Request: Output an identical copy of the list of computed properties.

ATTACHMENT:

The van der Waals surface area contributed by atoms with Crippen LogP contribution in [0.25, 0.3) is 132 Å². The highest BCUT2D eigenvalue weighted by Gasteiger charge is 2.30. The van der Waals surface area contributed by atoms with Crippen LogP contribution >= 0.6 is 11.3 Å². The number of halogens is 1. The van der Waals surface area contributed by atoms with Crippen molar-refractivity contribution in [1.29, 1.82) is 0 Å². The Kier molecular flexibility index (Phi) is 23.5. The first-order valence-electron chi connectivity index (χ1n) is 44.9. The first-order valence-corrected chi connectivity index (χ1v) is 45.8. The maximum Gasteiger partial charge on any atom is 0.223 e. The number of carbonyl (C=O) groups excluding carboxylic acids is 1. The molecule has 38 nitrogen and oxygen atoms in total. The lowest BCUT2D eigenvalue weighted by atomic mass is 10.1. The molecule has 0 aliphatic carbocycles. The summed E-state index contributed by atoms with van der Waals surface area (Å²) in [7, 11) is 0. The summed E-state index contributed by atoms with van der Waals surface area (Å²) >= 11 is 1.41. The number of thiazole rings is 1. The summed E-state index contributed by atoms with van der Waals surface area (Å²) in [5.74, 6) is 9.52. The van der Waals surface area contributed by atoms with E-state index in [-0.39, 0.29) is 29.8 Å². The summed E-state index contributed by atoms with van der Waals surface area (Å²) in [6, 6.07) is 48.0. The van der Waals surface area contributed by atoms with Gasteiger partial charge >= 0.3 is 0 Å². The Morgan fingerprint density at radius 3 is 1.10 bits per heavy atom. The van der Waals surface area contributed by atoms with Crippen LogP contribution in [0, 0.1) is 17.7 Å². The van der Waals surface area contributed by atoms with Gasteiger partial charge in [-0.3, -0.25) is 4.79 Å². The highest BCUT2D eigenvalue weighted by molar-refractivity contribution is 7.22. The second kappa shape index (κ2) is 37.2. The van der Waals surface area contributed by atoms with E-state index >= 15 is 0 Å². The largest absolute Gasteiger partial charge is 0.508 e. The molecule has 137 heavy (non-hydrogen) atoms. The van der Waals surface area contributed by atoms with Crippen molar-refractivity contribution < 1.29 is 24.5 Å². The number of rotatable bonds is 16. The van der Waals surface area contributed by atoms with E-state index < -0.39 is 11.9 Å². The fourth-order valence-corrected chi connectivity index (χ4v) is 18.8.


The van der Waals surface area contributed by atoms with Crippen LogP contribution in [0.25, 0.3) is 132 Å². The highest BCUT2D eigenvalue weighted by Gasteiger charge is 2.30. The van der Waals surface area contributed by atoms with Crippen LogP contribution >= 0.6 is 11.3 Å². The number of halogens is 1. The van der Waals surface area contributed by atoms with Crippen molar-refractivity contribution in [1.29, 1.82) is 0 Å². The Kier molecular flexibility index (Phi) is 23.5. The first-order valence-electron chi connectivity index (χ1n) is 44.9. The first-order valence-corrected chi connectivity index (χ1v) is 45.8. The maximum Gasteiger partial charge on any atom is 0.223 e. The number of carbonyl (C=O) groups excluding carboxylic acids is 1. The molecule has 38 nitrogen and oxygen atoms in total. The lowest BCUT2D eigenvalue weighted by atomic mass is 10.1. The molecule has 0 aliphatic carbocycles. The summed E-state index contributed by atoms with van der Waals surface area (Å²) in [7, 11) is 0. The summed E-state index contributed by atoms with van der Waals surface area (Å²) >= 11 is 1.41. The number of thiazole rings is 1. The summed E-state index contributed by atoms with van der Waals surface area (Å²) in [5.74, 6) is 9.52. The van der Waals surface area contributed by atoms with E-state index in [-0.39, 0.29) is 29.8 Å². The summed E-state index contributed by atoms with van der Waals surface area (Å²) in [6, 6.07) is 48.0. The van der Waals surface area contributed by atoms with Gasteiger partial charge >= 0.3 is 0 Å². The Morgan fingerprint density at radius 3 is 1.10 bits per heavy atom. The van der Waals surface area contributed by atoms with Crippen LogP contribution in [0, 0.1) is 17.7 Å². The van der Waals surface area contributed by atoms with Gasteiger partial charge in [-0.3, -0.25) is 4.79 Å². The highest BCUT2D eigenvalue weighted by molar-refractivity contribution is 7.22. The second kappa shape index (κ2) is 37.2. The van der Waals surface area contributed by atoms with E-state index >= 15 is 0 Å². The largest absolute Gasteiger partial charge is 0.508 e. The molecule has 137 heavy (non-hydrogen) atoms. The van der Waals surface area contributed by atoms with Crippen molar-refractivity contribution < 1.29 is 24.5 Å². The number of rotatable bonds is 16. The van der Waals surface area contributed by atoms with E-state index < -0.39 is 11.9 Å². The fourth-order valence-corrected chi connectivity index (χ4v) is 18.8.